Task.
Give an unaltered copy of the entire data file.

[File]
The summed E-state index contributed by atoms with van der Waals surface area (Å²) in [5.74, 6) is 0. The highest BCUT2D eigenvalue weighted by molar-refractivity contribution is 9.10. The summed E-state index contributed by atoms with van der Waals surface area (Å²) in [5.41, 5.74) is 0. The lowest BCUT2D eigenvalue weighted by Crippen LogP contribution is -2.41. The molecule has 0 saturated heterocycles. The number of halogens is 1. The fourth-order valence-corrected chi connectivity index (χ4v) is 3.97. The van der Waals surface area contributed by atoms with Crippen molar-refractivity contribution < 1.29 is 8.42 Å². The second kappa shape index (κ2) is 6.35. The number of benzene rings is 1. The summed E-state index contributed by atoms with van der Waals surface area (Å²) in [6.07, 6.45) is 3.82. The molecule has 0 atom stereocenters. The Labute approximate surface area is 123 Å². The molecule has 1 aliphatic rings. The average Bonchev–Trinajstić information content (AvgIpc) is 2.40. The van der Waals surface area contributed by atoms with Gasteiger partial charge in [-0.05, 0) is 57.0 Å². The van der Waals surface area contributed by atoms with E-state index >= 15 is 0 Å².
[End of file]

The summed E-state index contributed by atoms with van der Waals surface area (Å²) in [5.74, 6) is 0. The highest BCUT2D eigenvalue weighted by molar-refractivity contribution is 9.10. The summed E-state index contributed by atoms with van der Waals surface area (Å²) in [5.41, 5.74) is 0. The lowest BCUT2D eigenvalue weighted by Crippen LogP contribution is -2.41. The molecule has 0 saturated heterocycles. The number of halogens is 1. The fourth-order valence-corrected chi connectivity index (χ4v) is 3.97. The van der Waals surface area contributed by atoms with Crippen molar-refractivity contribution < 1.29 is 8.42 Å². The second kappa shape index (κ2) is 6.35. The number of benzene rings is 1. The summed E-state index contributed by atoms with van der Waals surface area (Å²) in [6.07, 6.45) is 3.82. The molecule has 0 atom stereocenters. The Labute approximate surface area is 123 Å². The molecule has 1 aliphatic rings. The average Bonchev–Trinajstić information content (AvgIpc) is 2.40. The van der Waals surface area contributed by atoms with Gasteiger partial charge in [-0.05, 0) is 57.0 Å². The van der Waals surface area contributed by atoms with E-state index >= 15 is 0 Å².